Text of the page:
Monday, April 18, 2011

Towering Tomatoes

This is the time of year when my seedlings seem to grow faster than I can pot them up.  Thankfully, the weather has been more pleasant making it enjoyable to work in the greenhouse.  More of my tomatoes and some jalapenos were ready for roomier digs so I whipped them out to the greenhouse for some repotting.  This is another batch of Brandywine Heirloom tomatoes, I have a total of nearly 30 of these going now.  And in the background my constant companion on any given day, ice tea.  There was a flash of a glass in my post about painting hydrangeas also.  You will, most likely, catch a glimpse of a tea filled glass in many of my photos.
Here are my Jalapeno plants, I love hot peppers!  I have a batch of Habanero’s growing too but I got some called Zavory that are supposed to be very mild so you can enjoy the Habanero flavor without frying your taste buds off.  As you can see, more than ready for some leg room. (or root room)
I start by putting a quarter inch of perlite in the bottom of the pot to help drainage.
Then a tad of my potting mix (compost, perlite and sand, I am still out of vermiculite), I don’t put much in yet as I want to plant my seedlings deeply. A nice healthy root ball on this one, it goes all the way down in the pot.
I fill it with potting mix up to the rim of the pot.  As you can see most of the stem is in the pot now, the plant will develop roots all along the stem under the potting mix making it a sturdier plant.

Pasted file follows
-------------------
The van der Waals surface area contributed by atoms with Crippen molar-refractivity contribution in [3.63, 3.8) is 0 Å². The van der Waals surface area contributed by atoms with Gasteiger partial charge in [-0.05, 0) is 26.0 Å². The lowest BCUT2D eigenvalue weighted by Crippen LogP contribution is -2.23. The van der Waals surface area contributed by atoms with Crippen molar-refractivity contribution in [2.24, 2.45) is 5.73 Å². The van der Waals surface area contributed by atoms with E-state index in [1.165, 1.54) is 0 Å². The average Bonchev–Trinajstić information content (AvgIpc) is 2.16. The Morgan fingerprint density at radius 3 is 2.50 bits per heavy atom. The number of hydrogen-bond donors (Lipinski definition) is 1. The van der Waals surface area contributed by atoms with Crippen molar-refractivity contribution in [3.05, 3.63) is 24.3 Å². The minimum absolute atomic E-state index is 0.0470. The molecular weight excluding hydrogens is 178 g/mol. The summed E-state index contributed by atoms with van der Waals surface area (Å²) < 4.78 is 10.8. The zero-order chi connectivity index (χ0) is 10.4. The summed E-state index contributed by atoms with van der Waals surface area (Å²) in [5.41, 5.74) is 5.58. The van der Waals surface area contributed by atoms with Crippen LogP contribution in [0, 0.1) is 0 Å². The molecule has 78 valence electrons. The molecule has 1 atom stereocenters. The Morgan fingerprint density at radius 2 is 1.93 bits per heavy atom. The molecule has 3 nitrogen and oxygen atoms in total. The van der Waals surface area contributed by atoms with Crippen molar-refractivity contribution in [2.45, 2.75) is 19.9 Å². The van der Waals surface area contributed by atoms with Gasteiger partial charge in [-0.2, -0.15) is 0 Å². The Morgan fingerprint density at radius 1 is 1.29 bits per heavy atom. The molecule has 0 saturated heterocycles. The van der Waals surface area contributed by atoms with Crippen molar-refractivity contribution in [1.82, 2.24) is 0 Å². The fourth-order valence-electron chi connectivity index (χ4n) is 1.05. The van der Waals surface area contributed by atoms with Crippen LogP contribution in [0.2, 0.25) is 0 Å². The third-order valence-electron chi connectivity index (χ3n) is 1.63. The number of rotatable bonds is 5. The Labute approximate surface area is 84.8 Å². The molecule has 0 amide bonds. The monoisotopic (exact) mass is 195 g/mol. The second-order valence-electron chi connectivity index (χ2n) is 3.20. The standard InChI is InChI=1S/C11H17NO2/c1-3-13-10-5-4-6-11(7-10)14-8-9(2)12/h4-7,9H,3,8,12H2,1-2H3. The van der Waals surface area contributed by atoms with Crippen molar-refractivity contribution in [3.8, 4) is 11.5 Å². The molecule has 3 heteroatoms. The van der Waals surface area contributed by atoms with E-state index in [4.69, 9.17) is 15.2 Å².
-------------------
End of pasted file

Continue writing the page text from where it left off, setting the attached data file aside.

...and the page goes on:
They all get a shot of diluted seaweed water, and though they look a bit shell shocked here I can guarantee you in a day or so they will have shot up quite a bit.
Here is a great post on planting your tomatoes in the garden, she has quite the recipe to put in your planting hole before popping in your tomato plant.  She has 10 foot tall tomato plants so she must be doing something right!
Her recipe:
1.  A fish head (for slow release nitrogen and calcium).
2.  Two handfuls of Sustane 4-6-4 all purpose dry organic fertilizer.
3.  One handful of bone meal (for extra calcium and phosphorus).
4.  Three or four crushed chicken egg shells (for even more calcium).
5.  Two aspirin tablets (for added immunity to disease).
6.  A handful of worm castings (for all around good health).
7.  A tablespoon of humic acid (for stress help).
8.  A teaspoon of mychorrizal fungae sprinkled on the root ball.
For  spacing, depth, and some of the science behind this seeming madness, click through to her full blog post.
There are a few things starting to pop up in the greenhouse.  My Echinaceas for one.  I have red, yellow, orange and white ones coming up, they have names like Tomato Soup, Maui Sunshine, Fragrant Angel and Tiki Torch, how fun is that! You can’t start these from seed they are hybrids but they do put out little plantlets at the base you can separate off and pot up or plant around your yard.  I love them, they are hardy in this area.
And this little beauty is blooming away, this is Apple Blossom, a pelargonium or zonal geranium I started from seed last winter.  These are so easy to start from seed. 
I hope you have enjoyed your time in my greenhouse as much as I have!



  1. Wow you are a true gardener - starting all those starts!!! love it! Thanks for linking up to Cottage Flora Thursdays...xoox, tracie

  2. Thanks for the recipe!! I just plant seeds in starter soil, forget about them and wonder why they don't grow..... this reminds me that I need to go water them, lol!
    Thanks for linking this with my Show and Share party.


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